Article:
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What you are doing now? ESS Alum Jessica Farley '13 shares her story.

What are you doing now? ESS alum Jessica Farley '13 shares her story:

I am currently enrolled full-time as a PhD candidate within the Faculty of Health Sciences & Medicine at the Bond Institute of Health & Sport at Bond University on the Gold Coast in Queensland, Australia. The program is three years and is entirely research based (i.e. no coursework). The primary aim of my research project is to examine the physical fitness attributes mediating technical skill performance and risk of injury in female Australian football (not soccer or rugby, but AFL) athletes across various levels of game play. Female Australian football is a novel athlete population with the first-ever professional women's league consisting of eight teams established this year. They had their first competitive season this past Feb-March and was a huge success for women in sport. Being a novel athlete population, there is very limited research in this field. Hence, the results from this research project will establish a foundation for future research, generating the necessary data for development of appropriate performance enhancement and injury prevention programs that are gender specific and tailored to the developmental pathway.

As you can imagine, this is an ever-growing space to be at the forefront of. Female talent pathways are already underway, and we are starting to see girls who have had the opportunity to play AFL since they were 5 years old entering these talent pathways in the U14, U17, and U18 leagues. When I was an ATC for a junior club back in 2010, girls were allowed to play with the boys until they were 12 years old. After that, there were very limited female only leagues - in fact, I never heard of a female as an adult playing AFL up here in Queensland, which is a rugby oriented state (and still is). Therefore, many of the female players that took part in the first professional league this year actually played other sports (cricket, netball, soccer, I think there even was a javelin thrower!). Thus, I think the game is only going to grow, change, and excel - at a fast pace - over the next few years.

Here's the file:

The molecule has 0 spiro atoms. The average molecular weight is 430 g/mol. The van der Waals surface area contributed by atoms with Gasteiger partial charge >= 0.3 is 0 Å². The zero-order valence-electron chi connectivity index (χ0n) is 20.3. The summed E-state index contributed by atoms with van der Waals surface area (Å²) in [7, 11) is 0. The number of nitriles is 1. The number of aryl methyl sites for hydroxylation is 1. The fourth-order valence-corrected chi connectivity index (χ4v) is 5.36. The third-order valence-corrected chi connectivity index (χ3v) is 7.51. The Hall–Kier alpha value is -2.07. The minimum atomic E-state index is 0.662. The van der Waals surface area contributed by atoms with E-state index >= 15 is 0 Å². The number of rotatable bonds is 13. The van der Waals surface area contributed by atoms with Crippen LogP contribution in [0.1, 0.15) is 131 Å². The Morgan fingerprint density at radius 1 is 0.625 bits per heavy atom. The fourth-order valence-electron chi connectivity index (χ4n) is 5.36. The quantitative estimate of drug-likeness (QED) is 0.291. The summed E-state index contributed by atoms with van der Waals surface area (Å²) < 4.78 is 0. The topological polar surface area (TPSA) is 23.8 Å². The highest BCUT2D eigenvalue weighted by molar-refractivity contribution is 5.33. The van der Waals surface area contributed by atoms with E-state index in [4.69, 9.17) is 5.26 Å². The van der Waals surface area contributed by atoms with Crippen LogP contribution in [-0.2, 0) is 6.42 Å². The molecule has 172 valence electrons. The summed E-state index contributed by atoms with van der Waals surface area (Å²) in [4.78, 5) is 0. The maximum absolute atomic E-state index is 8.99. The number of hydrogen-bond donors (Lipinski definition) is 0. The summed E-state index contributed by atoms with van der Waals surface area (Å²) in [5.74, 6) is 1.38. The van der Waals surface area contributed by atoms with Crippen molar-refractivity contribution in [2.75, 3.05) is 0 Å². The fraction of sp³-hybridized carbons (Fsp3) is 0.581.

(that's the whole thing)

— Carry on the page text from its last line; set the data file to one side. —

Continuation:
We just had a meeting yesterday with the head coach from the Brisbane Lions women's team (they were undefeated in this first professional season, unfortunately losing by 1 goal (6 points) in the Grand Final) and the club development manager for the women's state leagues here in Queensland. It was a positive meeting and they are very supportive of my research project, confirming access to collect data on their players. I am really excited to be able to work with the athletes, coaches, training staff, and medical professionals at the Lions' club, elite youth in the talent pathways, and with the community clubs to produce quality research in this athlete population to enhance player quality and promote player safety in female Australian football. 

I am really excited about this journey - I think it will open many doors for me here in Australia. I will definitely keep you posted along the way!

 



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